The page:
Green tech of CESWe cover some of the green tech highlights out of the annual consumer electronics extravaganza last week in Las Vegas.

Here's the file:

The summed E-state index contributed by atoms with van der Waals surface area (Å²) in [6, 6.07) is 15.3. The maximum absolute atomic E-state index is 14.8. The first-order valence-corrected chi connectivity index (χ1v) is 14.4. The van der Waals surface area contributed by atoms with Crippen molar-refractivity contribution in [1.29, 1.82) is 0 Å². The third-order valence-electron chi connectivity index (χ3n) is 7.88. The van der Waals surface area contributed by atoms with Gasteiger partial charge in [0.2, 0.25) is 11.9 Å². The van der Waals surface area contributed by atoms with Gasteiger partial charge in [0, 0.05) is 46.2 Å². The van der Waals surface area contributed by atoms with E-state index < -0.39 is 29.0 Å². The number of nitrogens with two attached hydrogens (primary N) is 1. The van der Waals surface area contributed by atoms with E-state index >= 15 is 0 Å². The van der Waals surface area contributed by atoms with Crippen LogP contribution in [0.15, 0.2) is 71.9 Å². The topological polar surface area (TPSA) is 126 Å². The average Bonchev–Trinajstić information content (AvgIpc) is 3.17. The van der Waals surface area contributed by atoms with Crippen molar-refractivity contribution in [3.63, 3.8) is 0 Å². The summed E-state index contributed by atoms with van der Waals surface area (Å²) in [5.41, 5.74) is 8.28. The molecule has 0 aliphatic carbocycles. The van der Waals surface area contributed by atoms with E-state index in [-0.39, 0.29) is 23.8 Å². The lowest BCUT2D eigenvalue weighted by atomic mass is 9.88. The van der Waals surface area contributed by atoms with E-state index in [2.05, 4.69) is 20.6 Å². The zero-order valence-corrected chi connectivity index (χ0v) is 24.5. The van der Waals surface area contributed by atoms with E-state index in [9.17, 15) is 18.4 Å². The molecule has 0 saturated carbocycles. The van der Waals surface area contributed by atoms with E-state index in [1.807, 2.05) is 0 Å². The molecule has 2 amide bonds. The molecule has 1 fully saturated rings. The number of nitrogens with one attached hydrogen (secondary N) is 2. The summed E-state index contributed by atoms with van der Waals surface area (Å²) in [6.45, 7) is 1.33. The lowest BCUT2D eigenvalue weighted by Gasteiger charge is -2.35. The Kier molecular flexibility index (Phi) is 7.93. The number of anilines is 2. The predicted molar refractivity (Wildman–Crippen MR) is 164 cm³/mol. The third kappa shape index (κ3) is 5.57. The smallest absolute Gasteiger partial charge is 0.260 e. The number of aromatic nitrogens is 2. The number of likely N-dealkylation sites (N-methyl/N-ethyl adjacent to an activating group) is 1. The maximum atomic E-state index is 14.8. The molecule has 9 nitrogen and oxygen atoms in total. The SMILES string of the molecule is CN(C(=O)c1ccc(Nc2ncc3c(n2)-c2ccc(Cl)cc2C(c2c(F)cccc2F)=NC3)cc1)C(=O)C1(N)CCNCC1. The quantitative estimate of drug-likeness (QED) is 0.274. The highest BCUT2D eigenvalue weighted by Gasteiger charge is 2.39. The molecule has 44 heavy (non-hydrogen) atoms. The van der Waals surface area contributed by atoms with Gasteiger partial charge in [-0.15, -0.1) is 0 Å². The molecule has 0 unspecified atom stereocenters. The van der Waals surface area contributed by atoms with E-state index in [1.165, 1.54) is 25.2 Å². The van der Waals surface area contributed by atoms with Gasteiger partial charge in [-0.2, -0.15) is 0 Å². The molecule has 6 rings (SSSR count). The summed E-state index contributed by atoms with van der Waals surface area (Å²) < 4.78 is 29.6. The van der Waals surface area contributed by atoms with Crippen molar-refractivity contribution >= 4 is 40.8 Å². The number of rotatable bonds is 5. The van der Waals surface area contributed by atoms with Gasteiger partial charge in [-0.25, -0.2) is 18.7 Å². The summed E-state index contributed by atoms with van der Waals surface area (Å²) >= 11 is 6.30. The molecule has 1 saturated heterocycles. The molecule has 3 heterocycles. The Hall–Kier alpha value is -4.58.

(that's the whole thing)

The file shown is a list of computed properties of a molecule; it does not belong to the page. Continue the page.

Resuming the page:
[ Background music ] >> Mark Licea: Hey I'm Mark Licea and welcome to 2010. We're still recuperating from our CES adventure so this week we'll show you some green tech highlights to come out of the convention. The Green Show starts now. ^M00:00:13 [ Music ] ^M00:00:22 >> Mark Licea: Hey I'm Mark Licea here with our green tech editor Martin LaMonica and CES is just wrapping up but so far Martin what are some of the trends that we're seeing to come out of CES this year in terms of green tech? >> Martin LaMonica: Well we're seeing a lot of products that are for managing people's home energy, also things for efficiency like plugs that kill a vampire power and then there's kind of the stuff we've seen before alternative energy through solar chargers or fuel cells and of course every year the TVs and other gadgets are getting more energy efficient so low power is a big thing this year. [ Background music ] >> Mark: So why don't we take a walk around the showroom floor and check out some of the green tech highlights. >> Martin: Alright let's do it. >> Mark: let's go. Now what better place to start than a Best of CES winner for green tech. This is the 10 rate Picowatt smart plug. Why do you think this won best of CES? >> Martin: This is a prototype, eventually it'll be a smart plug that'll go over your outlet and then you plug different things into that. Allows you to see how much energy is being used by what's ever plugged into it, Facebook application where you can see your energy use over time and actually control things and schedule things so I guess I like it because you don't need a whole lot to get it started >> Mark: So you can basically plug this into your Xbox 360 and have it ready for you, turned on when you come back from work. >> Martin: Yeah that kind of thing. I can imagine like a few of these strategically placed around the house you could get a lot of benefit out of it. >> Mark: Now electric cars are not going away any time soon and here behind us we have the Chevy Volt and they just announced something new here at CES with their mobile application so what does it do? >> Martin: With an electric car you need to think about how you're charging the car. You need to know about the charge level, so this new smartphone application let's you do it. It works in the Motorola Droid right now, the Blackberry Storm and the iPhone. You can check your charge mode. So for instance you might want to charge at off peak times to get a better rate that actually is gonna cost a lot of money to charge your car so that's important function. You can get notification like is someone you know kicked a cord in your car when it was plugged into the garage, you can get a text saying it's not charging right now and then we have these remote operation features like unlocking the car and turning on the air-conditioning while it's still plugged in rather than draining your battery. [ Background music ] >> Mark: Now solar panels are a popular market we see a lot of them nowadays and this actually won the iStage competition the Regen Renew solar panel. What do you think makes this solar panel different from others? >> Martin: I mean it's got integrated battery in it so your charging actually a battery which is here, kind of nice touch is this docking station which you don't necessarily need but they have docking stations for music and also lights which is kind of cool so you can have like a solar powered iPod to play your music. Another nice feature which sets it apart to a degree is that it has a USB port so you can charge all kinds of different things with it. There's a lot of solar chargers and we're now getting to the point now where they're a better fit for people to just charge their gadgets everyday you know rather than like putting the huge solar panel in their window and lots of wires everywhere so it's getting slicker I guess. >> Mark: Do you see the consumer market shifting more towards using solar paneled devices like these in the home or even outdoors? How long do you think it'll take before we get there? >> Martin: I think you know the solar chargers you first saw where the things that just charged your phone directly and now we're getting to more better charging stations that happen to have a solar input you know and I think that seems to be where things are going. >> Mark: So this is the Horizon Fuel Cell mini pack and it's one of the devices here at CES that's being marketed as a green charger. So what makes this device green? >> Martin: I guess it's kind of partially green. This is the hydro fill and it takes these canisters hold hydrogen within it and you take these hydrogen cartridges, stick it into this mini pack and then you can charge your phone they say 3 times with this mini pack. It's really just kind of portable power not so much green power. On the other hand if you use the solar cell to get the hydrogen in the first place it would be green. I suspect that most people have to plug it in. >> Mark: So your basically instead of plugging your cell phone directly into the wall you're plugging it into this device that converts water into hydrogen and then you plug that cell into another device that then plugs into your cell phone. >> Martin: It's complicated but that's exactly right and really it's kind of the big value is portable power. You know fuel cells when they work are actually very clean; they make electricity only emissions are water vapor so in that way it's very clean. >> Mark: And that's green tech for this week. You can still write to us of course firstname.lastname@example.org. I'm Mark Licea and thanks for watching. [ Music ]